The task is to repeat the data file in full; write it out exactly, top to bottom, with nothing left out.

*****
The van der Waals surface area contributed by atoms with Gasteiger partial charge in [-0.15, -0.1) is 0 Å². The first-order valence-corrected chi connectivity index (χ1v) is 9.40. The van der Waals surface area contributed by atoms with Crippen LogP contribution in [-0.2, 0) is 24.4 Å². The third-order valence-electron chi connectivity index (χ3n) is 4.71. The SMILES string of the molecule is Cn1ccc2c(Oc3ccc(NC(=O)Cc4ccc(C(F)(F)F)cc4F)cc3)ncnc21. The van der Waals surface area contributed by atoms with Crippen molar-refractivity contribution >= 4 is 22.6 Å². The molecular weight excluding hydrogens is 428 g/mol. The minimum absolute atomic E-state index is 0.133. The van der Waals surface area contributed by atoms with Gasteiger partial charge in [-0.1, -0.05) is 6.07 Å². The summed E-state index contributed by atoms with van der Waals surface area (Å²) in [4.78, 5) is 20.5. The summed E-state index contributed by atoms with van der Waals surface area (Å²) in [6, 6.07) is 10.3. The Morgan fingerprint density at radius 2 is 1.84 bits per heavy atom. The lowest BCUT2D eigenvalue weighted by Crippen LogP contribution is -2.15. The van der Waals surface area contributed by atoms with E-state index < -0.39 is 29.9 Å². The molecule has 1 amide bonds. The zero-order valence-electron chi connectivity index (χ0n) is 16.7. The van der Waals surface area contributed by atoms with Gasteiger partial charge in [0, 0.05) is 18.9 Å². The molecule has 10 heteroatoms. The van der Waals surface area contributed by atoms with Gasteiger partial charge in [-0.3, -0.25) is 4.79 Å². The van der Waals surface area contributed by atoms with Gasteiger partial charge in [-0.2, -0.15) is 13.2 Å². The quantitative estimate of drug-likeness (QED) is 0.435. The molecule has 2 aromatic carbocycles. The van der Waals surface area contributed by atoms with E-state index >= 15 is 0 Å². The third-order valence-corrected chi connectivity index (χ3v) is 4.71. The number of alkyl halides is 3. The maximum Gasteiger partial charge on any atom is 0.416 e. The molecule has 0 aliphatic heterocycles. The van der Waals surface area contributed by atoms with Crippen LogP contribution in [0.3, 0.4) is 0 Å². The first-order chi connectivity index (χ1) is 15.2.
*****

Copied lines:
The van der Waals surface area contributed by atoms with Gasteiger partial charge in [-0.15, -0.1) is 0 Å². The first-order valence-corrected chi connectivity index (χ1v) is 9.40. The van der Waals surface area contributed by atoms with Crippen LogP contribution in [-0.2, 0) is 24.4 Å². The third-order valence-electron chi connectivity index (χ3n) is 4.71. The SMILES string of the molecule is Cn1ccc2c(Oc3ccc(NC(=O)Cc4ccc(C(F)(F)F)cc4F)cc3)ncnc21. The van der Waals surface area contributed by atoms with Crippen molar-refractivity contribution >= 4 is 22.6 Å². The molecular weight excluding hydrogens is 428 g/mol. The minimum absolute atomic E-state index is 0.133. The van der Waals surface area contributed by atoms with Gasteiger partial charge in [-0.1, -0.05) is 6.07 Å². The summed E-state index contributed by atoms with van der Waals surface area (Å²) in [4.78, 5) is 20.5. The summed E-state index contributed by atoms with van der Waals surface area (Å²) in [6, 6.07) is 10.3. The Morgan fingerprint density at radius 2 is 1.84 bits per heavy atom. The lowest BCUT2D eigenvalue weighted by Crippen LogP contribution is -2.15. The van der Waals surface area contributed by atoms with E-state index < -0.39 is 29.9 Å². The molecule has 1 amide bonds. The zero-order valence-electron chi connectivity index (χ0n) is 16.7. The van der Waals surface area contributed by atoms with Gasteiger partial charge in [0, 0.05) is 18.9 Å². The molecule has 10 heteroatoms. The van der Waals surface area contributed by atoms with Gasteiger partial charge in [-0.3, -0.25) is 4.79 Å². The van der Waals surface area contributed by atoms with Gasteiger partial charge in [-0.2, -0.15) is 13.2 Å². The quantitative estimate of drug-likeness (QED) is 0.435. The molecule has 2 aromatic carbocycles. The van der Waals surface area contributed by atoms with E-state index >= 15 is 0 Å². The third-order valence-corrected chi connectivity index (χ3v) is 4.71. The number of alkyl halides is 3. The maximum Gasteiger partial charge on any atom is 0.416 e. The molecule has 0 aliphatic heterocycles. The van der Waals surface area contributed by atoms with Crippen LogP contribution in [0.3, 0.4) is 0 Å². The first-order chi connectivity index (χ1) is 15.2.